The Lone Ranger is AWESOME - Updated


I'll expand on this more later, but suffice to say that everything the naysayers have said about "The Lone Ranger" (2013) is wrong and you should go see it now before it disappears from theaters.

Especially if you're a Deadlands fan.*


OK, I'm home now and can write a bit more.

Again, everything the naysayers have said is dead wrong -- or at least just a matter of taste.  This is not a classic Lone Ranger film -- heck, it's not the Lone Ranger movie I would have made -- but it is a Lone Ranger film by the director, star, and writers of the first three "Pirates of the Caribbean" films and those three movies are some of my all-time favorites.  It is a tall tale of a Lone Ranger film that completely succeeds at being what Verbinski, Depp, Elliott and Rossio tried to do. 

Like the PotC films, it demands audience attention.  It may be a popcorn movie, but it's a popcorn movie filled with double-crosses, foreshadowing, and backtracking told through the filter of an unreliable narrator -- a narrator who is repeatedly questioned and doubted by an audience surrogate in a manner reminiscent of "The Princess Bride."  It is dense with metaphor and symbolism.  Have you heard of magical realism?  Yeah, this is magical realism.  I'd even go so far as to joke that this is "Sherman Alexie's 'The Lone Ranger.'"

Like the PotC films, it's long.  Would you complain about getting an extra-large order of french fries for the same price as a small?  No?  Then why would you complain about a movie being long?  The only people who should be complaining are the theater owners who can't fit more showings into a day.

Like the PotC films, it has Johnny Depp playing a crazy person using the stalwart hero to further his own agenda.  The casting of Johnny Depp as Tonto has been very controversial for very good reasons.  Throughout the first half of the film, I often found myself questioning why Disney just didn't tell Depp it was in bad taste for him to play a Native American no matter how much he thinks he is one, but that ambivalence about Depp as Tonto is exploited by the script to address the controversies about Tonto the character -- the monosyllabic sidekick who gets captured all the time, the embarrassment to Native Americans that is nevertheless a role that has actually been played by a real Native American actor in every previous film version -- in a manner that is disarming and perceptive.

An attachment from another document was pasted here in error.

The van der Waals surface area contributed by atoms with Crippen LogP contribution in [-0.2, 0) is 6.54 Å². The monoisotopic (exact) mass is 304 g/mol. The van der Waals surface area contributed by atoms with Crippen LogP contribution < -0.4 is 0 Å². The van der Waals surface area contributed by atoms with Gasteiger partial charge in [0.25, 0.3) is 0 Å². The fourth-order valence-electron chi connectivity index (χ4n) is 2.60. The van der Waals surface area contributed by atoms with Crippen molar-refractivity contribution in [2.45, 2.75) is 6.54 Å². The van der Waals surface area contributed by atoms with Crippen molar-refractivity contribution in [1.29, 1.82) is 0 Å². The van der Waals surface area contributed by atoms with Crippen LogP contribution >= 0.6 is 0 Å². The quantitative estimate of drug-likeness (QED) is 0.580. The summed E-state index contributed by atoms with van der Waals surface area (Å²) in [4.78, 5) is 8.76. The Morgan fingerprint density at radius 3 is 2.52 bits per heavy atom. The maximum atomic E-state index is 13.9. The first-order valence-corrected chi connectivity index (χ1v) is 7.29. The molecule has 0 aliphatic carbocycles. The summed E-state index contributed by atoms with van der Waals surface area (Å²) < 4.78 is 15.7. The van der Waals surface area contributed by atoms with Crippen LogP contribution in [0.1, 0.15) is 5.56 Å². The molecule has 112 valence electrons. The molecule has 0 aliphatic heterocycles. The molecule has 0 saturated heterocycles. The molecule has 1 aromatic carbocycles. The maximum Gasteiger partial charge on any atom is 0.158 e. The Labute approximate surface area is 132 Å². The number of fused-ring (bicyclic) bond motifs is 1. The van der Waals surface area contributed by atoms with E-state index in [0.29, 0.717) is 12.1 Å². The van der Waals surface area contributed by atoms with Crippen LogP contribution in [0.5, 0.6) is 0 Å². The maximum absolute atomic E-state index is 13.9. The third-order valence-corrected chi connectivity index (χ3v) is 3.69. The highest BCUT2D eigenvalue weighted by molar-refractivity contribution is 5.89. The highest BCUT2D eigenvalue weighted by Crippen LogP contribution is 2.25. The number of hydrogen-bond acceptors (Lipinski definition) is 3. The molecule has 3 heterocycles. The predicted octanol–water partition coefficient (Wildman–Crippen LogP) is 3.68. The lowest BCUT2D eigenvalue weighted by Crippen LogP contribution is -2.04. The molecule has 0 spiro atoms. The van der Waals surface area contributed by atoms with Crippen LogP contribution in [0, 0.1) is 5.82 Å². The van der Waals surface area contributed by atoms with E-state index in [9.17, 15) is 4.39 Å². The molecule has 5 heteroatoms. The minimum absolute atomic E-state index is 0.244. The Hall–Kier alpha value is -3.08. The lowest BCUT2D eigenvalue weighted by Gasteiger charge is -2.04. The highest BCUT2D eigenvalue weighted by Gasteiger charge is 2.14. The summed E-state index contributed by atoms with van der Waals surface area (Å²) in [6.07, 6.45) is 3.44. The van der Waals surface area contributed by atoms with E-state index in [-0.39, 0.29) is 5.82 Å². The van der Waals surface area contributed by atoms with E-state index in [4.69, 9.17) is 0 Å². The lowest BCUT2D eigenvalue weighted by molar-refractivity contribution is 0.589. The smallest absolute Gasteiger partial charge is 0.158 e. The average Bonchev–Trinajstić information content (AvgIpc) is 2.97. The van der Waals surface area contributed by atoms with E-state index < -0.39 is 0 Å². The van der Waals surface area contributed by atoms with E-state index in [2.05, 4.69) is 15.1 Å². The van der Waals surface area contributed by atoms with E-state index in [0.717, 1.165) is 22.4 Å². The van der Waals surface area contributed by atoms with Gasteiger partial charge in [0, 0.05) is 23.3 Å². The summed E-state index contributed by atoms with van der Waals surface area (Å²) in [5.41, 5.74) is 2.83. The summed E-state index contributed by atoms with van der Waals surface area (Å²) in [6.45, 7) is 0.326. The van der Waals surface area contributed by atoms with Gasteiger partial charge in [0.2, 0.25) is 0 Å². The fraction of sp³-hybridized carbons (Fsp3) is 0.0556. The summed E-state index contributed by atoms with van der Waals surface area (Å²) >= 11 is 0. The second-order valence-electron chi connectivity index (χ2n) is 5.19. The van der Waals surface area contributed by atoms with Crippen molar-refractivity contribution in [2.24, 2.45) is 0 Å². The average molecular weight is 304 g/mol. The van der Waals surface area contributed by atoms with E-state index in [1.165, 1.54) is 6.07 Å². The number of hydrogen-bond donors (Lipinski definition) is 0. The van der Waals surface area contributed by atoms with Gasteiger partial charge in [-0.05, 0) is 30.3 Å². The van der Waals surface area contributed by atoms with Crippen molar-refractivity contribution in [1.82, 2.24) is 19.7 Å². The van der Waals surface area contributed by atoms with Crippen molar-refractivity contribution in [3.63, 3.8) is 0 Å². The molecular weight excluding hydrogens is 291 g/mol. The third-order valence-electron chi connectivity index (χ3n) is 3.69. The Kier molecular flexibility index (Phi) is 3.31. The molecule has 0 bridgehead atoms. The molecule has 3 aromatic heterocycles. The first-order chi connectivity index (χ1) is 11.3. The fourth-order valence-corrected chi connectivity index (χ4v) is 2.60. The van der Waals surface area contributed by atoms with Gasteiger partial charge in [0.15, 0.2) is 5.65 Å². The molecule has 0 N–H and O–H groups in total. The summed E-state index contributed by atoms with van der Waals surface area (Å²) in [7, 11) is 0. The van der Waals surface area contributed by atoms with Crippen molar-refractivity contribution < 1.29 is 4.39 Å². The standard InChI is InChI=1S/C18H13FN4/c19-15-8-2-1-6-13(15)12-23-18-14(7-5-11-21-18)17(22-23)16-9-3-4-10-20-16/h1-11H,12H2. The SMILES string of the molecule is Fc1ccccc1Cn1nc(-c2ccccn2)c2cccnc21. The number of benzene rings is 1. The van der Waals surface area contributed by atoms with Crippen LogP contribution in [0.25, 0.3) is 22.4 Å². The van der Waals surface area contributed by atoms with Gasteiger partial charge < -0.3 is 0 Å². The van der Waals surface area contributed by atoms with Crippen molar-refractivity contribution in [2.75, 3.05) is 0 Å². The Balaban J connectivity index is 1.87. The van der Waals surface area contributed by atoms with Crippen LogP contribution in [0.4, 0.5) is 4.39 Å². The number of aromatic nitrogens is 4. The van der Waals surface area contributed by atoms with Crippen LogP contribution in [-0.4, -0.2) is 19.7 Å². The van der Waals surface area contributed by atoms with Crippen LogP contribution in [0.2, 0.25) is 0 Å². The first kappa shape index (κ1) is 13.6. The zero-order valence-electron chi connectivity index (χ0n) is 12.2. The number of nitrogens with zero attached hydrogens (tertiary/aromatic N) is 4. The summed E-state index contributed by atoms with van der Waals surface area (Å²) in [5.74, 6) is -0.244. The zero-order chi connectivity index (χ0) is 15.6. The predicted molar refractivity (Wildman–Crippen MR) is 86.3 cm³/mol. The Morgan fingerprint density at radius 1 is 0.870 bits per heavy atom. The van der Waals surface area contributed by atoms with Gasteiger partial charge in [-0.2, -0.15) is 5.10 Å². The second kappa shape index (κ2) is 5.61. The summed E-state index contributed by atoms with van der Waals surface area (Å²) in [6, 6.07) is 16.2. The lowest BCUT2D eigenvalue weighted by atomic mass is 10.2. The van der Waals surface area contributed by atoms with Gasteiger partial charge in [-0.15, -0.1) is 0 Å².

Like the PotC films, there's a subtext criticizing the symbiotic relationship between capitalism and the military-industrial complex.  Yes, there really is subtext in the PotC films.  Hell, it's barely a subtext at all; it's pretty danged overt.  This will bother some people, but I like it.  In fact, "The Lone Ranger" (2013) could practically be titled "Occupy the Old West."  Again, I like this. 

Finally, like the PotC films, there are some fantastic action setpieces.  Tears of joy streamed down my face during the entire ten-minute train chase/fight scene that finished the film (in no small part because of Hans Zimmer's extended take on the "William Tell Overture").  Some viewers have criticized that John Reid's competence during the finale comes out of nowhere, but the seeds of his heroism are sown throughout the film (such as when he slides down a bannister onto Silver's back much earlier in the movie).  Like the PotC films, everything fits together like clockwork if you just pay attention to the movie.

I'm not new to the Lone Ranger.  I am just old enough to have grown up watching endless repeats of the Clayton Moore series on a local UHF station in black and white on a black and white TV.  I watched the Filmation cartoon in its original run; I saw "The Legend of the Lone Ranger" in the theater.  I had some of the dolls!  This is not that Lone Ranger.

This is different.  It is wild and wooly.  It is joyous and sly at the same time.  It is -- like the Pirates of the Caribbean films -- both an homage to and satire of what came before it.  But it works.

*It has a poisonous mineral, cannibalistic wendigo, haunted undead heroes, and carnivorous rabbits.  Most of those might be metaphors, but that's magical realism for you.



  1. It bored me to death and from what else I’m seeing out there: I’m not alone. Good review Sean.

  2. It didn't bore me. I love westerns. I thought it was a wonderful ride from beginning to end, so much so that I've gone back to see it multiple times. And I am also one who grew up watching black and white repeats.
    Wonderful review!

  3. And several months later I have discovered a review at that backs me up:

  4. And Tarantino likes it too:

  5. I like your comparison to the Princess Bride's framing device -- I hadn't thought of that.

    I thoroughly enjoyed this movie, and I'm glad to know I'm not along!

  6. Alone! I meant alone! Not along. Sigh.

  7. As Hamlette already knows, I love The Lone Ranger movie. There are a number of you on Blogspot who liked it to, and I want to thank each of you for writing about it.

    Thank heavens for Blogspot and Wordpress. It’s in those two locations that I found the most positive, personal reviews of The Lone Ranger.


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